A gradual but inevitable descent into cricket-based loathing and bile.

England vs. Australia, Day Four: Belated Review

Posted on August 13, 2013 by in Tests

England 238 & 330 (Bell 113; Harris 7/117)

Australia 270 & 224 (Warner 71; Broad 6/50)

England won by 74 runs.

Moral of the story

Never go to bed during the tea interval.

In some words

If Old Trafford was the dampest of damp squibs, Durham saw a truly remarkable final session, Stuart Broad ripping through the ever-fragile Australian batting order to complete a series victory for the home side. Said final session was in massive contrast to the previous one, as Australia looked well set for a victory charge of their own, led by Dave Warner doing his occasional passable impression of a genuine Test cricketer. And yet it was the intervention of Tim Bresnan, a man best known for not being Steve Finn, at both ends of the day that turned the game in England’s favour.

England's bowling options. Not pictured: Finn, Steve

England’s bowling options. Not pictured: Finn, Steve

The home side

If winning without playing well is the true sign of champions then England surely tick all the boxes having (a) won and (b) not played very well at all. They were indebted yet again to Lord Bell for digging them out of a hole and looked completely bereft of ideas as Warner and Chris Rogers raced out of the blocks. The top order is in shocking nick, Jonny Bairstow’s Test career looks like an elongated Noel’s House Party gotcha and Matt Prior has endured the worst series of his career. Plus Jimmy Anderson looks absolutely knackered.

Noel's influence over the England selectors once again bore comic fruit.

Noel’s influence over the England selectors once again bore comic fruit.

The away side

And yet, despite all England’s problems, Australia’s are worse. There was a crushing inevitability to their collapse here, all the good work of the last nine days of Test cricket being undone in a flash. There’s an enormous hole at number three, while even Devereux appears to have been crushed by the repeated failures, dropping the world’s most straightforward catch before failing to reach 20 for the sixth time in his last seven innings. And as for Shane Watson, well that’s a whole other problem. The truth is that Australia would simply be better off without him. They’d have more spare reviews, for a start.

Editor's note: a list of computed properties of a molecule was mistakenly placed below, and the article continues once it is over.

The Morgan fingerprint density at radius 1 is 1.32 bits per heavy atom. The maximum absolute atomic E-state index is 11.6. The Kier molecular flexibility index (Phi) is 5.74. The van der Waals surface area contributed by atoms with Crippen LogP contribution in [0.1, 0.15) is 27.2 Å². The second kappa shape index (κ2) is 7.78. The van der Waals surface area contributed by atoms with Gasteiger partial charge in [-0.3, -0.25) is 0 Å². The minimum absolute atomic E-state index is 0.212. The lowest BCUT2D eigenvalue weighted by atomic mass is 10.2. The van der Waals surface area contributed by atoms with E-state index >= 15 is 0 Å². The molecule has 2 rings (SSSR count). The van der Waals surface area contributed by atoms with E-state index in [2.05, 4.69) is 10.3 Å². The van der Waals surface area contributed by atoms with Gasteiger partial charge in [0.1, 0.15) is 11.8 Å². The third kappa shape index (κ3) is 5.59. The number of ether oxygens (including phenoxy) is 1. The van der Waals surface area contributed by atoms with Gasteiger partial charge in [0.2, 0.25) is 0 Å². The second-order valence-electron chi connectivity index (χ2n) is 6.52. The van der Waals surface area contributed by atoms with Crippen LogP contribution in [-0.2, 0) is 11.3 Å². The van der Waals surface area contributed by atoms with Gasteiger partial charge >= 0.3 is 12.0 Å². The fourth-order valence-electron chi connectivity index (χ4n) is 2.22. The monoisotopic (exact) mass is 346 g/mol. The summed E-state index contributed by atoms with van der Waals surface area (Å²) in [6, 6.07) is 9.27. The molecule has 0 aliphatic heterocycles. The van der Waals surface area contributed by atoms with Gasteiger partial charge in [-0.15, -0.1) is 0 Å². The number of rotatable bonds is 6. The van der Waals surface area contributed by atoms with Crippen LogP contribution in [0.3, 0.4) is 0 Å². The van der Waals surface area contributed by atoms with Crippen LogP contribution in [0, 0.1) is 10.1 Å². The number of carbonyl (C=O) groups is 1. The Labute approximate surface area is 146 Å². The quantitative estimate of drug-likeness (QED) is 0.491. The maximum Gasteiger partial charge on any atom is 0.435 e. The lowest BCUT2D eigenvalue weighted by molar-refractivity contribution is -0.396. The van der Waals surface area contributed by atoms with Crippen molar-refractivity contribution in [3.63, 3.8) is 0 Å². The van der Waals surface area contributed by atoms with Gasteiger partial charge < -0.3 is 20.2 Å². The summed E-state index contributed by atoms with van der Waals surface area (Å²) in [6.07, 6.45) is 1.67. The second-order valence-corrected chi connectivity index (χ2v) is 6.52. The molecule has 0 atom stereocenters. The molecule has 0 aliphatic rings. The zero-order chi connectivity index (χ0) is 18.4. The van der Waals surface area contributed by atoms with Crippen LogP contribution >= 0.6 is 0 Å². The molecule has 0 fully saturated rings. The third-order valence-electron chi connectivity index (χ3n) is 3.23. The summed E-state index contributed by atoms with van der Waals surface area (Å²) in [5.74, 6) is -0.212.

A more perverse problem is the splendid form of Ryan Harris. He bowled magnificently here, looking a genuine threat every time he had the ball in his hands, but it seems almost inevitable that his success will cause Australia to bowl him into the ground. No amount of 7/11 slushies can heal melted knees.

Ryan Harris confronts his future.

Ryan Harris confronts his destiny.

Looking forwards

The ten day break before the next match will allow both sides much needed time to regroup. Unfortunately for Australia, it will also give them time to stew on the one that got away. It’s now seven defeats (and no wins) in the last eight Tests; theirs is a side accustomed to being bullied and beaten and generally looking shabby. Conditions at the Oval are unlikely to suit them and a second consecutive 4-0 Test series loss now looks inevitable.





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